xxxxxAmong Offenbach’s many other operettas were Ba Ta Clan of 1855, Blue-beard (1866), and La Périchole of 1874. He also produced musical parodies woven around Robinson Crusoe and Whittington and his Cat, and his Le Docteur Ox and Le voyage dans la lune were based on works by Jules Verne. The most successful of these gay musical comedies were by the French librettists Henri Meilhac and Ludovic Halévy. His one grand opera, the five-act fantasy Tales of Hoffmann, composed over a number of years and based on the weird, supernatural stories of the German romantic writer Ernst Hoffman, was not quite finished at his death. Recounting the strange adventures of the poet Hoffmann, it was completed by his friend Ernest Guiraud (1837-1892), and proved an immediate success when staged in Paris in 1881. Today it is admired the world over. Among its captivating melodies is the famous “Barcarolle”, (introduced in fact by Guiraud), the Venetian boat song noted for its gentle tones and steady flowing rhythm.

xxxxxOffenbach was born in Cologne, the son of a bookbinder and music teacher, and from an early age showed a marked ability at playing the cello. He was sent to Paris as a youngster to study at the Conservatory, but was obliged to leave the course in 1834 because of lack of funds. He eventually obtained a place in the orchestra of the Opéra Comique, and it was there that he gained fame as a cello virtuoso. He was soon playing with the likes of Liszt and Mendelssohn, and performing at concerts. At one time in his career he visited London to play before Queen Victoria and Prince Albert.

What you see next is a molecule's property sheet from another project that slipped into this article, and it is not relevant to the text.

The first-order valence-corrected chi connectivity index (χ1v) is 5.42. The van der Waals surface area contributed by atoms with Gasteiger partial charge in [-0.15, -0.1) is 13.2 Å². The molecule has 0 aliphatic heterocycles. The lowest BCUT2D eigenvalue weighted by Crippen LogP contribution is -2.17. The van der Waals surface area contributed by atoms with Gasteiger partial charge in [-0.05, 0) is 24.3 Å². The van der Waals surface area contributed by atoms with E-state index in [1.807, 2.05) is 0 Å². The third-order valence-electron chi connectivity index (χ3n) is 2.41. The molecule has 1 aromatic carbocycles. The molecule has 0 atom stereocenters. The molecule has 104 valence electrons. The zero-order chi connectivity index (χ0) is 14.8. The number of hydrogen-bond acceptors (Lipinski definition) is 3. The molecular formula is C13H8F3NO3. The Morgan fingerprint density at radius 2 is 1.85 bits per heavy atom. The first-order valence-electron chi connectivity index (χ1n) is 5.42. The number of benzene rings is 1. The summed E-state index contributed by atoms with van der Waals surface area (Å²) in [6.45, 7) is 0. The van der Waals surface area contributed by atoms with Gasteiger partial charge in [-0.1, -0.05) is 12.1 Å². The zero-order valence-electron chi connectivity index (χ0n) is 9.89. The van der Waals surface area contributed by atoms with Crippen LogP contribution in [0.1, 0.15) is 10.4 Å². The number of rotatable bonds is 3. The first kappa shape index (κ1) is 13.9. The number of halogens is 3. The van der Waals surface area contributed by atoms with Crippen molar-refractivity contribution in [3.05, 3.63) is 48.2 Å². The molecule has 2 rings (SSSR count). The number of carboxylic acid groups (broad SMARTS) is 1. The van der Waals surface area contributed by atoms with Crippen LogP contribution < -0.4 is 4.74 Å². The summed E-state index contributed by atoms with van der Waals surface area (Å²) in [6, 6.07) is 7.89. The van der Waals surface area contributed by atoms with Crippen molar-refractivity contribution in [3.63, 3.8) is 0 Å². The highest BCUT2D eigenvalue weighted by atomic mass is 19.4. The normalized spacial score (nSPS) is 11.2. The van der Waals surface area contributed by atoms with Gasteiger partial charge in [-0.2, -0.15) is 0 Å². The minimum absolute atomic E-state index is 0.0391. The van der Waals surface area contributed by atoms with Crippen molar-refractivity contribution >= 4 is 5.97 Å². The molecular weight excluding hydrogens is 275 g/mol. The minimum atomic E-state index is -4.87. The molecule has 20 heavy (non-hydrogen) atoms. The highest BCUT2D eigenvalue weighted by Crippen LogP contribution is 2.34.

xxxxxIn 1850 he became conductor at the Théâtre Française and five years later was managing his own musical theatre, the Bouffes Parisiens. He ran this little theatre until 1861, and it was here that, turning his skills to the composing of light burlesques, he produced some of his finest works. He then continued work as a composer at Ems in Germany and Vienna in Austria, but with the coming of the Franco-Prussian War in 1870 he ran into trouble. Though he had taken out French citizenship in 1860, he was accused of being an immigrant agent and was forced to leave the country. He settled for a time in Spain, and then travelled in Italy and Austria. On his return to Paris his carefree musical  style - not surprisingly - had gone out of favour. Indeed, it was even felt by some that his sly criticism of royalty and the army - cleverly woven into his works of popular entertainment - had contributed to the defeat of France.